13. Sanjiv Gupta & Michael Ash, 2008. "Whose money, whose time? A nonparametric approach to modeling time spent on housework in the United States," Feminist Economics, Taylor & Francis Journals, vol. 14(1), pages 93-120.
    14. Joni Hersch, 2009. "Home production and wages: evidence from the American Time Use Survey," Review of Economics of the Household, Springer, vol. 7(2), pages 159-178, June.
    15. Holm, Hakan J., 2000. "Gender-Based Focal Points," Games and Economic Behavior, Elsevier, vol. 32(2), pages 292-314, August.
    16. Urs Fischbacher, 2007. "z-Tree: Zurich toolbox for ready-made economic experiments," Experimental Economics, Springer;Economic Science Association, vol. 10(2), pages 171-178, June.
    17. Jean Kimmel & Rachel Connelly, 2007. "Mothers’ Time Choices: Caregiving, Leisure, Home Production, and Paid Work," Journal of Human Resources, University of Wisconsin Press, vol. 42(3).
    18. Iversen, Vegard & Jackson, Cecile & Kebede, Bereket & Munro, Alistair & Verschoor, Arjan, 2011. "Do Spouses Realise Cooperative Gains? Experimental Evidence from Rural Uganda," World Development, Elsevier, vol. 39(4), pages 569-578, April.
    19. Werner Güth & Radosveta Ivanova‐Stenzel & Sigve Tjotta, 2004. "Please, Marry Me! An Experimental Study of Risking a Joint Venture," Metroeconomica, Wiley Blackwell, vol. 55(1), pages 1-21, February.
    20. Thomas Buser & Noemi Peter, 2012. "Multitasking," Experimental Economics, Springer;Economic Science Association, vol. 15(4), pages 641-655, December.
    21. Steffen Andersen & Seda Ertac & Uri Gneezy & John A. List & Sandra Maximiano, 2018. "On the cultural basis of gender differences in negotiation," Experimental Economics, Springer;Economic Science Association, vol. 21(4), pages 757-778, December.
    22. M. V. Lee BADGETT & Nancy FOLBRE, 1999. "Assigning care: Gender norms and economic outcomes," International Labour Review, International Labour Organization, vol. 138(3), pages 311-326, September.
    23. Julie A. Nelson, 2015. "Are Women Really More Risk-Averse Than Men? A Re-Analysis Of The Literature Using Expanded Methods," Journal of Economic Surveys, Wiley Blackwell, vol. 29(3), pages 566-585, July.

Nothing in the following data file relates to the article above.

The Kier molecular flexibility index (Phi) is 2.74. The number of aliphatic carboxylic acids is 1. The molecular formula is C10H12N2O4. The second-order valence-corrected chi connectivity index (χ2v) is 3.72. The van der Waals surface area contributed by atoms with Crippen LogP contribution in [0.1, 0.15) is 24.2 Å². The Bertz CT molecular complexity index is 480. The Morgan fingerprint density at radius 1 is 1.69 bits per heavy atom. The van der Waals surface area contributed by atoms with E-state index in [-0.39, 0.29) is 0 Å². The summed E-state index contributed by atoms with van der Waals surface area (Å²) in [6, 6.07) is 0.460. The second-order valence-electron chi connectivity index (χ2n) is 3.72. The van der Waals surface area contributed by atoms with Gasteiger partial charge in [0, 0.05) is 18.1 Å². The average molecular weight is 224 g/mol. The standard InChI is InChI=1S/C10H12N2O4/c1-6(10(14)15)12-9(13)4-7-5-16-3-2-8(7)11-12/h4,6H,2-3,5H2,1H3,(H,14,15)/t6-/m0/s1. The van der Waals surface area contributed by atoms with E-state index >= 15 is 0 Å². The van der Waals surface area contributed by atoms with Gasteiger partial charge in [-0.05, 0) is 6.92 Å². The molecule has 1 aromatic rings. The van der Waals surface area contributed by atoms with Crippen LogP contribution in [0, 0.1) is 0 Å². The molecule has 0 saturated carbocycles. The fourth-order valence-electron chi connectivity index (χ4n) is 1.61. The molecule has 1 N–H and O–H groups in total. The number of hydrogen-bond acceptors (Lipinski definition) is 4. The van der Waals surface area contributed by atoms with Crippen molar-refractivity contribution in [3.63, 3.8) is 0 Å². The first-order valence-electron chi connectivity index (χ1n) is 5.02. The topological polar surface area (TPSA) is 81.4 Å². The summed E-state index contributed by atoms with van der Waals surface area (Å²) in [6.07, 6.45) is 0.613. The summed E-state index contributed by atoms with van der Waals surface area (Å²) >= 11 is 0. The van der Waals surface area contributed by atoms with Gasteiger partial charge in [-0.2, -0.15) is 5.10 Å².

24. Hessel Oosterbeek & Joep Sonnemans & Susan van Velzen, 2003. "The need for marriage contracts: An experimental study," Journal of Population Economics, Springer;European Society for Population Economics, vol. 16(3), pages 431-453, August.
    25. Linda Babcock & Maria P. Recalde & Lise Vesterlund & Laurie Weingart, 2017. "Gender Differences in Accepting and Receiving Requests for Tasks with Low Promotability," American Economic Review, American Economic Association, vol. 107(3), pages 714-747, March.
    26. Bina Agarwal, 1997. "''Bargaining'' and Gender Relations: Within and Beyond the Household," Feminist Economics, Taylor & Francis Journals, vol. 3(1), pages 1-51.
    27. Rachel Croson & Uri Gneezy, 2009. "Gender Differences in Preferences," Journal of Economic Literature, American Economic Association, vol. 47(2), pages 448-474, June.
    28. Charness, Gary & Gneezy, Uri, 2012. "Strong Evidence for Gender Differences in Risk Taking," Journal of Economic Behavior & Organization, Elsevier, vol. 83(1), pages 50-58.
    29. McElroy, Marjorie B & Horney, Mary Jean, 1981. "Nash-Bargained Household Decisions: Toward a Generalization of the Theory of Demand," International Economic Review, Department of Economics, University of Pennsylvania and Osaka University Institute of Social and Economic Research Association, vol. 22(2), pages 333-349, June.
    Full references (including those not matched with items on IDEAS)

    Most related items

    These are the items that most often cite the same works as this one and are cited by the same works as this one.
    1. Miriam Beblo & Denis Beninger, 2017. "Do husbands and wives pool their incomes? A couple experiment," Review of Economics of the Household, Springer, vol. 15(3), pages 779-805, September.
    2. François Cochard & Hélène Couprie & Astrid Hopfensitz, 2016. "Do spouses cooperate? An experimental investigation," Review of Economics of the Household, Springer, vol. 14(1), pages 1-26, March.
    3. Alistair Munro, 2018. "Intra†Household Experiments: A Survey," Journal of Economic Surveys, Wiley Blackwell, vol. 32(1), pages 134-175, February.
    4. Michael E. Martell & Leanne Roncolato, 2020. "Share of Household Earnings and Time Use of Women in Same-Sex and Different-Sex Households," Eastern Economic Journal, Palgrave Macmillan;Eastern Economic Association, vol. 46(3), pages 414-437, June.
    5. Matthias Doepke & Michèle Tertilt, 2019. "Does female empowerment promote economic development?," Journal of Economic Growth, Springer, vol. 24(4), pages 309-343, December.
    6. Malapit, Hazel Jean L., 2012. "Why do spouses hide income?," Journal of Behavioral and Experimental Economics (formerly The Journal of Socio-Economics), Elsevier, vol. 41(5), pages 584-593.
    7. Matthias Doepke & Michèle Tertilt, 2019. "Does female empowerment promote economic development?," Journal of Economic Growth, Springer, vol. 24(4), pages 309-343, December.
    8. Castilla, Carolina, 2019. "What's yours is mine, and what's mine is mine: Field experiment on income concealing between spouses in India," Journal of Development Economics, Elsevier, vol. 137(C), pages 125-140.